Subsequently, the participants were asked to rate how likely they were to take a series of 15 specific actions, 10 of which are recommended by expert-consensus guidelines on suicide first aid, and 5 of which are not recommended [10]). These items were used to construct a 10-item Positive Intentions scale and a 5-item Negative Intentions scale, which has previously been reported on for the current sample [11]. The data on these scales are reported here as validation of the open-ended responses and to allow comparison with the data previously reported.

Helping behaviour

Participants were asked “In the last 12 months, has anyone in your family or close circle of friends experienced a similar level of distress to John/Jenny?” and “Did just one of your family or close friends experience this level of distress in the last 12 months, or more than one?”. If the participant knew more than one person, they were told: “Because you know more than one family member or close friend experiencing a similar level of distress, for the next few questions, I want you to think about the one you know BEST”. Participants were asked an open-ended question about what they did to help the person and the responses were recorded verbatim by the interviewer. These responses were scored for quality using the same method as for intentions to yield a score from 0 to 12. The scoring of the Quality of Actions was carried out independently of the scoring of Quality of Intentions.

Participants were then asked a series of 15 questions about specific actions taken that paralleled the questions on intentions. As for the intentions items above, the 10 recommended items were transformed into a Positive Actions scale and the 5 items recommended against were transformed into a 5-item Negative Actions scale, which has previously been reported on for the current sample [11].

Exposure to suicide

Participants were asked “Do you know anyone who has died by suicide?”, with responses recorded as yes or no.

Training received

Participants were asked “Have you ever completed any training or course in how to help someone who is suicidal?” The interviewer coded responses as professional training, MHFA, ASIST (Applied Suicide Intervention Skills Training), QPR (Question, Persuade, Refer) or other. Because of low frequencies of some types of training, these were categorized as professional, MHFA or other [11]. The commissioning organization beyondblue is not associated with any of the training programs evaluated in the present study.

Statistical analysis

To assess the reliability of quality scoring of the open-ended Quality of Intentions and Quality of Actions, another author (AFJ) independently scored 50 intention responses and 50 action responses. Reliability was assessed using Krippendorff’s alpha (interval) calculated using ReCal (http://dfreelon.org/utils/recalfront/recal-oir/).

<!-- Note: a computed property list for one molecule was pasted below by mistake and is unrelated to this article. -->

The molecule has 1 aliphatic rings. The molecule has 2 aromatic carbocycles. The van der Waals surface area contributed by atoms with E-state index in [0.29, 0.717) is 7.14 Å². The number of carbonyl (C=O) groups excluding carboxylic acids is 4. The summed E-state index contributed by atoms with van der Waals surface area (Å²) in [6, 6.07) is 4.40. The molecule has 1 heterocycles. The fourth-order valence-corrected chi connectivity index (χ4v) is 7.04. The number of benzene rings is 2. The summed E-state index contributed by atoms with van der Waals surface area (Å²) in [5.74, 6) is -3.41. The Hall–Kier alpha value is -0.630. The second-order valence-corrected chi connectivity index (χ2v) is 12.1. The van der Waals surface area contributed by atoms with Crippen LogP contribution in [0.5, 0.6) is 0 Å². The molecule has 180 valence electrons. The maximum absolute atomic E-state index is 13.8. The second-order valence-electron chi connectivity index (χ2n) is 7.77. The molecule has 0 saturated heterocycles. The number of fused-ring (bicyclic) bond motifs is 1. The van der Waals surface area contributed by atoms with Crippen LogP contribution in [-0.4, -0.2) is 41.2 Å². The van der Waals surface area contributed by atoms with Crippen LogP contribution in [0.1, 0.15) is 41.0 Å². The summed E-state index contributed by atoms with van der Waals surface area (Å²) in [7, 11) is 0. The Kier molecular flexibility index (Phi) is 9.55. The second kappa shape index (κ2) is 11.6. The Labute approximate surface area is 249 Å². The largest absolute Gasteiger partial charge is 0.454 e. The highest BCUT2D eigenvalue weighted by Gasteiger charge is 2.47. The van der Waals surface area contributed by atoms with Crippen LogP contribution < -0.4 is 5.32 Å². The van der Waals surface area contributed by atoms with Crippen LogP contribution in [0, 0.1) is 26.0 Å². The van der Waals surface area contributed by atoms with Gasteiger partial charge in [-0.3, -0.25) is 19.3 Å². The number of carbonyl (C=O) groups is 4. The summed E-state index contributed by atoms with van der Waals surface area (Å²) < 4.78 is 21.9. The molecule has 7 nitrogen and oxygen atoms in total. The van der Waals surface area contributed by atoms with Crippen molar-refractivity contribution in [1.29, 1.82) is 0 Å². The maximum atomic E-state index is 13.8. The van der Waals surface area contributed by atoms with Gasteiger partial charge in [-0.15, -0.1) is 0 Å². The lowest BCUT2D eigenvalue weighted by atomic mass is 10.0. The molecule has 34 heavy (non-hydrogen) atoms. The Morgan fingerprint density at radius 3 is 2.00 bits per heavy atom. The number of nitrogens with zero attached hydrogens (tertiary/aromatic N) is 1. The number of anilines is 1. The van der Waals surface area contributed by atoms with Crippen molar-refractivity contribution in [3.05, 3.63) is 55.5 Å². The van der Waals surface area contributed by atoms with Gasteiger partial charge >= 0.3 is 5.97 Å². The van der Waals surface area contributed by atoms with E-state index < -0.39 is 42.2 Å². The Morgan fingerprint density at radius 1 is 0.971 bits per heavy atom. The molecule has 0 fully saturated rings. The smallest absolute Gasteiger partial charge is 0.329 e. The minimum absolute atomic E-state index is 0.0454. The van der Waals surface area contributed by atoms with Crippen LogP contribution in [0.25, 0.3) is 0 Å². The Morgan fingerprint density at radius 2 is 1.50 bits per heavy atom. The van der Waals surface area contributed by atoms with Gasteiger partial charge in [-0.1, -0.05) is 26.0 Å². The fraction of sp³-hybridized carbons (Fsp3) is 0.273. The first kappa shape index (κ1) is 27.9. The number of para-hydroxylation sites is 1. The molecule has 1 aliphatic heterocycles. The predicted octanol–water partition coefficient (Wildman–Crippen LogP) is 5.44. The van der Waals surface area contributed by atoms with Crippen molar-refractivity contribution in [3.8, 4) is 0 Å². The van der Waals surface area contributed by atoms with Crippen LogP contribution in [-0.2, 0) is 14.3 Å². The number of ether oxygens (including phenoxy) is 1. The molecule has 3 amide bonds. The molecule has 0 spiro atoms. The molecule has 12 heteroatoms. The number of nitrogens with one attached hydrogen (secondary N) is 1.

Associations among the Quality of Intentions and Quality of Actions scores and the Positive and Negative Intentions and Actions scales were assessed using Pearson correlations.

Mean scores on Quality of Intentions and Quality of Actions were compared across vignettes using 2 X 3 analyses of variance with factors of vignette gender and level of suicidality.

The factors associated with quality of intentions and actions were examined using simultaneous linear regression. The predictors were type of vignette (dummy coded) sociodemographic variables, exposure to suicide and type of training received (dummy coded). Unstandardized regressions coefficients and their 95% CIs are reported, with P < 0.05 used for statistical significance.

To investigate the sociodemographic factors associated with having received suicide training of any sort, a logistic regression analysis was carried out with having received training as the binary outcome and the sociodemographic factors as predictors. All analyses were carried out with IBM SPSS Statistics 22.

Results

Sample characteristics are shown in Table 1. 3002 participants provided data that was coded for Quality of Intentions and 932 for Quality of Actions. The inter-rater reliability (Krippendorff’s alpha) for the Quality of Intentions score was 0.86, and for the Quality of Actions score it was 0.75, which was considered to be acceptable.
Table 1

Characteristics of the sample and allocation to vignettes (N = 3002)

Characteristic

N (%)

Female gender

1785 (59.5%)

Aged 18–30

356 (11.9%)

Aged 31–59

1408 (46.9%)

Aged 60+

1238 (41.2%)

Bachelor’s degree or above

1215 (40.5%)

Non-urban location

1254 (41.8%)

Exposed to suicide

1839 (61.3%)

Professional suicide training

256 (8.5%)

Mental Health First Aid training

141 (4.7%)

Other suicide training

221 (7.4%)

Distressing life events only vignette: Male

511 (17.0%)

Distressing life events only vignette: Female

529 (17.6%)

Indirect verbal suicide communication vignette: Male

492 (16.4%)

Indirect verbal suicide communication vignette: Female

455 (15.2%)

Direct verbal suicide communication vignette: Male

497 (16.6%)

Direct verbal suicide communication vignette: Female

518 (17.3%)

Table 2 shows the mean scores on Quality of Intentions and Quality of Actions, which were low for all of the six vignettes. Quality of Intentions differed by level of suicidality in the vignettes (P < 0.001), with scores increasing as suicidality was more overt, but there was no effect of gender of the person in the vignette. For Quality of Actions there were no differences between vignettes.
Table 2

Quality of intentions and actions by type of vignette: mean (SD), 95% CI and N

Type of Vignette

Quality of Intentions

Quality of Actions

Mean (SD)

95% CI

N

Mean (SD)

95% CI

N

Distressing life events only: Male

2.60 (1.33)

2.49–2.72

511

2.77 (1.38)

2.56–2.97

175

Distressing life events only: Female

2.57 (1.29)

2.46–2.68

529

2.80 (1.50)

2.57–3.02

176

Indirect verbal suicide communication: Male

3.00 (1.49)